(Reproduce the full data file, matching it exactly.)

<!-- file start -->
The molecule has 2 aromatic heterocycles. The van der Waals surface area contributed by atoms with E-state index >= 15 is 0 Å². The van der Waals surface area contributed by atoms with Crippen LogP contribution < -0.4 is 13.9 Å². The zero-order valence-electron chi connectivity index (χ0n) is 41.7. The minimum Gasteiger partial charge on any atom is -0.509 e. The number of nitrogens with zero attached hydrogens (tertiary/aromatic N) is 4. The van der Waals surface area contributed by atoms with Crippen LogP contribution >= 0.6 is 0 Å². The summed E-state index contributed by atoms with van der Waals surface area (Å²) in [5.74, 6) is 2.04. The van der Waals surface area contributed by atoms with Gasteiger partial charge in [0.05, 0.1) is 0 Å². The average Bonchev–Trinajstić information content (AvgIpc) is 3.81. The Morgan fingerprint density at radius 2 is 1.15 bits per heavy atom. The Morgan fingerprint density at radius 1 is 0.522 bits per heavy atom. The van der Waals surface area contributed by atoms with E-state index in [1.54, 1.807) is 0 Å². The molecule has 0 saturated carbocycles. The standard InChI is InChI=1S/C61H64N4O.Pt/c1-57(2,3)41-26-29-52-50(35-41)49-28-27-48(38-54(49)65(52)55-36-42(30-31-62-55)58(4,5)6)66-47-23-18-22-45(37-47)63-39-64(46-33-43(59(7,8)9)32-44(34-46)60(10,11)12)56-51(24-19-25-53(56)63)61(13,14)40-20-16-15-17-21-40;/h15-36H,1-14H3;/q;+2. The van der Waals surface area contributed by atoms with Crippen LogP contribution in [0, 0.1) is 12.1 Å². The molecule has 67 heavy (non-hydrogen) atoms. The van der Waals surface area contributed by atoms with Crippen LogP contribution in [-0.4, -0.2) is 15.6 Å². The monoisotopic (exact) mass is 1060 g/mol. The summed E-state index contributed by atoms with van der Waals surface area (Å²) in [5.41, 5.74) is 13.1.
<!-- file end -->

The molecule has 2 aromatic heterocycles. The van der Waals surface area contributed by atoms with E-state index >= 15 is 0 Å². The van der Waals surface area contributed by atoms with Crippen LogP contribution < -0.4 is 13.9 Å². The zero-order valence-electron chi connectivity index (χ0n) is 41.7. The minimum Gasteiger partial charge on any atom is -0.509 e. The number of nitrogens with zero attached hydrogens (tertiary/aromatic N) is 4. The van der Waals surface area contributed by atoms with Crippen LogP contribution >= 0.6 is 0 Å². The summed E-state index contributed by atoms with van der Waals surface area (Å²) in [5.74, 6) is 2.04. The van der Waals surface area contributed by atoms with Gasteiger partial charge in [0.05, 0.1) is 0 Å². The average Bonchev–Trinajstić information content (AvgIpc) is 3.81. The Morgan fingerprint density at radius 2 is 1.15 bits per heavy atom. The Morgan fingerprint density at radius 1 is 0.522 bits per heavy atom. The van der Waals surface area contributed by atoms with E-state index in [1.54, 1.807) is 0 Å². The molecule has 0 saturated carbocycles. The standard InChI is InChI=1S/C61H64N4O.Pt/c1-57(2,3)41-26-29-52-50(35-41)49-28-27-48(38-54(49)65(52)55-36-42(30-31-62-55)58(4,5)6)66-47-23-18-22-45(37-47)63-39-64(46-33-43(59(7,8)9)32-44(34-46)60(10,11)12)56-51(24-19-25-53(56)63)61(13,14)40-20-16-15-17-21-40;/h15-36H,1-14H3;/q;+2. The van der Waals surface area contributed by atoms with Crippen LogP contribution in [0, 0.1) is 12.1 Å². The molecule has 67 heavy (non-hydrogen) atoms. The van der Waals surface area contributed by atoms with Crippen LogP contribution in [-0.4, -0.2) is 15.6 Å². The monoisotopic (exact) mass is 1060 g/mol. The summed E-state index contributed by atoms with van der Waals surface area (Å²) in [5.41, 5.74) is 13.1.